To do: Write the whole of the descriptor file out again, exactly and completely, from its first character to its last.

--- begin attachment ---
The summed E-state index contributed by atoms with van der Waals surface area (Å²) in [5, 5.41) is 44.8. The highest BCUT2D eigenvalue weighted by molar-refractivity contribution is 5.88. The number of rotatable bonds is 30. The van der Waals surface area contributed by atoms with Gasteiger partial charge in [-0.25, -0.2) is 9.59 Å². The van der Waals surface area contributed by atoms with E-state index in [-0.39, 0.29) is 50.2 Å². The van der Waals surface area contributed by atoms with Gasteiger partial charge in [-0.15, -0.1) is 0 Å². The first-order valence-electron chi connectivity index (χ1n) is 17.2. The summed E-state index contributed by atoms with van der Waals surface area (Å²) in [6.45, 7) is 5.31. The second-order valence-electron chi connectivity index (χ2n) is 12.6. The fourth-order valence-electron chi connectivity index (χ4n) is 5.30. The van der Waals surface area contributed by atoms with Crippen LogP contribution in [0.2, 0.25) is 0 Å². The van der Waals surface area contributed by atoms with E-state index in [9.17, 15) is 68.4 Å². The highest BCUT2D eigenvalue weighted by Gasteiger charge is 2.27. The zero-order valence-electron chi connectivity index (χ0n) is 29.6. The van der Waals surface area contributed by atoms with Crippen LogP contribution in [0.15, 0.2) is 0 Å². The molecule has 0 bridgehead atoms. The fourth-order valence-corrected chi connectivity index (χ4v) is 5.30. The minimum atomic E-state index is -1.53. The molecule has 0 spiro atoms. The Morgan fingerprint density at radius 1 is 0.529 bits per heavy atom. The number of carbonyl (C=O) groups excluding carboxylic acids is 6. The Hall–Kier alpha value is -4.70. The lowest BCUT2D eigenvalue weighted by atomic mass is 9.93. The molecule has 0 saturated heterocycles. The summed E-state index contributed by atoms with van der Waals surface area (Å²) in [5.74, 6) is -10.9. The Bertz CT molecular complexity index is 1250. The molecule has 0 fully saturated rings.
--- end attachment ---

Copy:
The summed E-state index contributed by atoms with van der Waals surface area (Å²) in [5, 5.41) is 44.8. The highest BCUT2D eigenvalue weighted by molar-refractivity contribution is 5.88. The number of rotatable bonds is 30. The van der Waals surface area contributed by atoms with Gasteiger partial charge in [-0.25, -0.2) is 9.59 Å². The van der Waals surface area contributed by atoms with E-state index in [-0.39, 0.29) is 50.2 Å². The van der Waals surface area contributed by atoms with Gasteiger partial charge in [-0.15, -0.1) is 0 Å². The first-order valence-electron chi connectivity index (χ1n) is 17.2. The summed E-state index contributed by atoms with van der Waals surface area (Å²) in [6.45, 7) is 5.31. The second-order valence-electron chi connectivity index (χ2n) is 12.6. The fourth-order valence-electron chi connectivity index (χ4n) is 5.30. The van der Waals surface area contributed by atoms with Crippen LogP contribution in [0.2, 0.25) is 0 Å². The van der Waals surface area contributed by atoms with E-state index in [9.17, 15) is 68.4 Å². The highest BCUT2D eigenvalue weighted by Gasteiger charge is 2.27. The zero-order valence-electron chi connectivity index (χ0n) is 29.6. The van der Waals surface area contributed by atoms with Crippen LogP contribution in [0.15, 0.2) is 0 Å². The molecule has 0 bridgehead atoms. The fourth-order valence-corrected chi connectivity index (χ4v) is 5.30. The minimum atomic E-state index is -1.53. The molecule has 0 spiro atoms. The Morgan fingerprint density at radius 1 is 0.529 bits per heavy atom. The number of carbonyl (C=O) groups excluding carboxylic acids is 6. The Hall–Kier alpha value is -4.70. The lowest BCUT2D eigenvalue weighted by atomic mass is 9.93. The molecule has 0 saturated heterocycles. The summed E-state index contributed by atoms with van der Waals surface area (Å²) in [5.74, 6) is -10.9. The Bertz CT molecular complexity index is 1250. The molecule has 0 fully saturated rings.